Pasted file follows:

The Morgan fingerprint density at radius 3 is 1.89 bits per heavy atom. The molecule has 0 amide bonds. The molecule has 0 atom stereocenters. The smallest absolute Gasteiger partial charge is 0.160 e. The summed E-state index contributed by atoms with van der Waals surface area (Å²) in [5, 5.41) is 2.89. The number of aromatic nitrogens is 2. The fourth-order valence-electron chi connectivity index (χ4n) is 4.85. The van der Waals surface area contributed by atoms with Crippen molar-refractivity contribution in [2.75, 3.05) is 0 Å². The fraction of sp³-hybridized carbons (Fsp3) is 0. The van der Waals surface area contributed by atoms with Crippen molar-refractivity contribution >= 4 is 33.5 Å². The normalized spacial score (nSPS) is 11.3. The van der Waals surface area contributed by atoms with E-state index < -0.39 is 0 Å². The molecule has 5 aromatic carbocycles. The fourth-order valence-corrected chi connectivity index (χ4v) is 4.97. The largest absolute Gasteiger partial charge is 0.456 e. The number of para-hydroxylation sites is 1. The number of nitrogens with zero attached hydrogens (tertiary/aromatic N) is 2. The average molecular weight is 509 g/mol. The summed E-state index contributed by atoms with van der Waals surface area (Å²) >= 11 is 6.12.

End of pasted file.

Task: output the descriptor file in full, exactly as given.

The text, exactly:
The Morgan fingerprint density at radius 3 is 1.89 bits per heavy atom. The molecule has 0 amide bonds. The molecule has 0 atom stereocenters. The smallest absolute Gasteiger partial charge is 0.160 e. The summed E-state index contributed by atoms with van der Waals surface area (Å²) in [5, 5.41) is 2.89. The number of aromatic nitrogens is 2. The fourth-order valence-electron chi connectivity index (χ4n) is 4.85. The van der Waals surface area contributed by atoms with Crippen molar-refractivity contribution in [2.75, 3.05) is 0 Å². The fraction of sp³-hybridized carbons (Fsp3) is 0. The van der Waals surface area contributed by atoms with Crippen molar-refractivity contribution >= 4 is 33.5 Å². The normalized spacial score (nSPS) is 11.3. The van der Waals surface area contributed by atoms with E-state index < -0.39 is 0 Å². The molecule has 5 aromatic carbocycles. The fourth-order valence-corrected chi connectivity index (χ4v) is 4.97. The largest absolute Gasteiger partial charge is 0.456 e. The number of para-hydroxylation sites is 1. The number of nitrogens with zero attached hydrogens (tertiary/aromatic N) is 2. The average molecular weight is 509 g/mol. The summed E-state index contributed by atoms with van der Waals surface area (Å²) >= 11 is 6.12.